Five Little Pumpkins

Five little pumpkins sitting on a gate.
The first one said, “Oh my! It’s getting late!”
The second one said, “There’s a chill in the air.”
The third one said, “But we don’t care.”
The fourth one said, “Let’s run and run and run!”
The fifth one said, “Get ready for some Kindergarten fun!”

It all started with a seed and a pile of dirt. Well actually, it started last year with a book called, Pumpkin Jack by Will Hubbell.

I discovered this delightful book thanks to my friend and next door teacher, Mrs. Ott. We are actually connected through a short hallway between our classrooms where the boys and girls bathrooms are located. (Yes! I do know how lucky I am to have bathrooms so handy.) That hallway is our lifeline for sharing (or shouting) ideas and discoveries that occur throughout each day. It’s common for us to send a messenger to “come and see what we just did” our line up the class with one simple command to meet at the door to Mrs. Ott’s and go share a story, song, or simply to show off our learning.

Let’s get back to the story of Pumpkin Jack…

The first pumpkin Tim ever carved was fierce and funny, and he named it Jack. When Halloween was over and the pumpkin was beginning to rot, Tim set it out in the garden and throughout the weeks he watched it change.

In the course of one year, a jack-o-lantern, discarded after Halloween, decomposes in the backyard and eventually grows new pumpkins from its seeds.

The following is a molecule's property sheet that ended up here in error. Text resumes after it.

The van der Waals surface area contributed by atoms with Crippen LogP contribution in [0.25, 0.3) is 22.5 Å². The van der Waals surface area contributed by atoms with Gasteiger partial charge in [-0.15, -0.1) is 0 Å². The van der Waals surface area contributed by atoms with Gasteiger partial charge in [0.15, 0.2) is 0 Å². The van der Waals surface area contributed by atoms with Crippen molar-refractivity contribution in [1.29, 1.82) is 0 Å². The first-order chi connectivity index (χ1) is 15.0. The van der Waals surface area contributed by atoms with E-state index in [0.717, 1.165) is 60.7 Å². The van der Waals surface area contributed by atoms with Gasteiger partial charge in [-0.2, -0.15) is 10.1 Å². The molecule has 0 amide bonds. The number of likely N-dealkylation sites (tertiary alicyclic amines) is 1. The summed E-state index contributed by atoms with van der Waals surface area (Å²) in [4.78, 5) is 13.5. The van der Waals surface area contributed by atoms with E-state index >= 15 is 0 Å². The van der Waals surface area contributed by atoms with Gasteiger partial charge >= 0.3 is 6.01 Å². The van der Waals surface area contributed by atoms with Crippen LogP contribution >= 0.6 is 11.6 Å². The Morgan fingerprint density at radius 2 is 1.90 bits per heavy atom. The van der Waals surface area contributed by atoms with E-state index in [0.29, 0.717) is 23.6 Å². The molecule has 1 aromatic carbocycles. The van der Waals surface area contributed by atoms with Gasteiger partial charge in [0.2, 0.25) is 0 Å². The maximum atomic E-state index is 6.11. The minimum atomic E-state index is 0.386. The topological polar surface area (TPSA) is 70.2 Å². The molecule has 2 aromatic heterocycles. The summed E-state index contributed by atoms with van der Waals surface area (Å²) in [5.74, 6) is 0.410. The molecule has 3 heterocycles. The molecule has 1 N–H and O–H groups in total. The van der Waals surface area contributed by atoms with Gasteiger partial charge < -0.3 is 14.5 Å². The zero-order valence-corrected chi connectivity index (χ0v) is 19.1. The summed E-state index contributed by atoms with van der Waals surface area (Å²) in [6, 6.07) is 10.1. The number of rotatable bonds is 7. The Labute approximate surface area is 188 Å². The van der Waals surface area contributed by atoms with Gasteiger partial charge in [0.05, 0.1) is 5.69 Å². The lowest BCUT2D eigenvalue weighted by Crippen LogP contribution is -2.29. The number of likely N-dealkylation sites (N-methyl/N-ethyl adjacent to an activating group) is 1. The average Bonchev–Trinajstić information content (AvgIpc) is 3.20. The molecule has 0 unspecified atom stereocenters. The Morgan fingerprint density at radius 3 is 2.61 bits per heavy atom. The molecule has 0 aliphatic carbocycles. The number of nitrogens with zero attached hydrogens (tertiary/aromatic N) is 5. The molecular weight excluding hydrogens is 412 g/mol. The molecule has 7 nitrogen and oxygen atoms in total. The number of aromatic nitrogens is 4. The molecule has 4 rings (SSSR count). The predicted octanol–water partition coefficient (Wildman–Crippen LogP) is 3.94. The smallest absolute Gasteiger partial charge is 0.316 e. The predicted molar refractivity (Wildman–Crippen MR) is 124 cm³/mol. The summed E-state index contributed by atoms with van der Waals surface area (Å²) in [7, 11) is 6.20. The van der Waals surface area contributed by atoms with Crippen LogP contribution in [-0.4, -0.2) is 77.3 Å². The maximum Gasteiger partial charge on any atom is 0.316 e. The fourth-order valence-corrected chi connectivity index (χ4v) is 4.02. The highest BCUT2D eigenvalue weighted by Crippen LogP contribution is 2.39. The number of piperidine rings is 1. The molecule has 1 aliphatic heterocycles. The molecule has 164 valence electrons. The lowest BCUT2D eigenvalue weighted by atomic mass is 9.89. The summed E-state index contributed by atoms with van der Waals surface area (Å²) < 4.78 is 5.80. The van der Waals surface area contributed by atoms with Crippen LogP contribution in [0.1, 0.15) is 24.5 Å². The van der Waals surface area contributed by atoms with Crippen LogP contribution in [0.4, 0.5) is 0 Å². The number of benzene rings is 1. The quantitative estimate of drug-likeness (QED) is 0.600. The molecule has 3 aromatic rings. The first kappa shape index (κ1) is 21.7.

We decided to try it with our class pumpkin, however, we named ours Pumpkin Pat because we were learning about the -at word family. Throughout the course of the school year we watched Pat get moldy, shrivel and change. Other students and teachers would stop by to observe Pat’s transformation as well. I promised the class I would take Pat home and set him in my garden and I’ve had my eye on him all summer long (along with a few other seeds I planted (just in case). My family isn’t quite as excited about my weekly pumpkin report, but that’s okay. They are used to my kindergarten eyes seeing things from a five year old perspective.

I didn’t know I’d enter the world of blogging when this all began, but I can already see the possibilities for blogging about this year’s class pumpkin through our class blog. I can’t wait to weigh, measure, count seeds, carve, read, write, draw and blog about our five little pumpkins.

Ever since that “chill in the air” arrived it’s not uncommon for me to get out of bed thinking about school. Öh my! It getting late.” (It’s 2:38 a.m.) “But I don’t care.” I wanted to get this picture and post off before I “run and run and run” to my classroom tomorrow morning and get busy for “some Kindergarten fun.”

a href=”https://jpnault.files.wordpress.com/2013/08/image.jpg”>Five Little Pumpkins a

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